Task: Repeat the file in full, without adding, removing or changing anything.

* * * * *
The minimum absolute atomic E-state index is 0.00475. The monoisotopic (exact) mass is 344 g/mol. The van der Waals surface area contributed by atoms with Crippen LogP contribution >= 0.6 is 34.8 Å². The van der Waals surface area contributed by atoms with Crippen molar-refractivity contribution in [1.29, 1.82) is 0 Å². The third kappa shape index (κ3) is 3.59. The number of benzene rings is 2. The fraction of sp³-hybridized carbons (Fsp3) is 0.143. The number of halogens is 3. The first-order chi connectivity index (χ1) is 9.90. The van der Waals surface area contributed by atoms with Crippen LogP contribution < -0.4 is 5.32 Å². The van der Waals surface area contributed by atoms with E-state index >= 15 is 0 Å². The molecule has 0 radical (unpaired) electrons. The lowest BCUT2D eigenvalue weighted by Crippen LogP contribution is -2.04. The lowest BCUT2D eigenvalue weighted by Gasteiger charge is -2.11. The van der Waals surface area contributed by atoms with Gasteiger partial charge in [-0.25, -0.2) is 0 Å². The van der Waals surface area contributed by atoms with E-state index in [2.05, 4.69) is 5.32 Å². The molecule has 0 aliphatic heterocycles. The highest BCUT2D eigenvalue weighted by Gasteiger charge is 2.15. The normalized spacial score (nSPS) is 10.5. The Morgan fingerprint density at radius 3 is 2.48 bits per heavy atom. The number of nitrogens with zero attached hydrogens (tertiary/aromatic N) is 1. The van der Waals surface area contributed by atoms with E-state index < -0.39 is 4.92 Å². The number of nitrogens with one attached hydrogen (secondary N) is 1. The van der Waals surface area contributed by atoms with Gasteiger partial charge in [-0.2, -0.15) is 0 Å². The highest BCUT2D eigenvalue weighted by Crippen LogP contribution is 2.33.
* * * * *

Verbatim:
The minimum absolute atomic E-state index is 0.00475. The monoisotopic (exact) mass is 344 g/mol. The van der Waals surface area contributed by atoms with Crippen LogP contribution >= 0.6 is 34.8 Å². The van der Waals surface area contributed by atoms with Crippen molar-refractivity contribution in [1.29, 1.82) is 0 Å². The third kappa shape index (κ3) is 3.59. The number of benzene rings is 2. The fraction of sp³-hybridized carbons (Fsp3) is 0.143. The number of halogens is 3. The first-order chi connectivity index (χ1) is 9.90. The van der Waals surface area contributed by atoms with Crippen LogP contribution < -0.4 is 5.32 Å². The van der Waals surface area contributed by atoms with E-state index >= 15 is 0 Å². The molecule has 0 radical (unpaired) electrons. The lowest BCUT2D eigenvalue weighted by Crippen LogP contribution is -2.04. The lowest BCUT2D eigenvalue weighted by Gasteiger charge is -2.11. The van der Waals surface area contributed by atoms with Gasteiger partial charge in [-0.25, -0.2) is 0 Å². The van der Waals surface area contributed by atoms with E-state index in [2.05, 4.69) is 5.32 Å². The molecule has 0 aliphatic heterocycles. The highest BCUT2D eigenvalue weighted by Gasteiger charge is 2.15. The normalized spacial score (nSPS) is 10.5. The Morgan fingerprint density at radius 3 is 2.48 bits per heavy atom. The number of nitrogens with zero attached hydrogens (tertiary/aromatic N) is 1. The van der Waals surface area contributed by atoms with E-state index < -0.39 is 4.92 Å². The number of nitrogens with one attached hydrogen (secondary N) is 1. The van der Waals surface area contributed by atoms with Gasteiger partial charge in [-0.2, -0.15) is 0 Å². The highest BCUT2D eigenvalue weighted by Crippen LogP contribution is 2.33.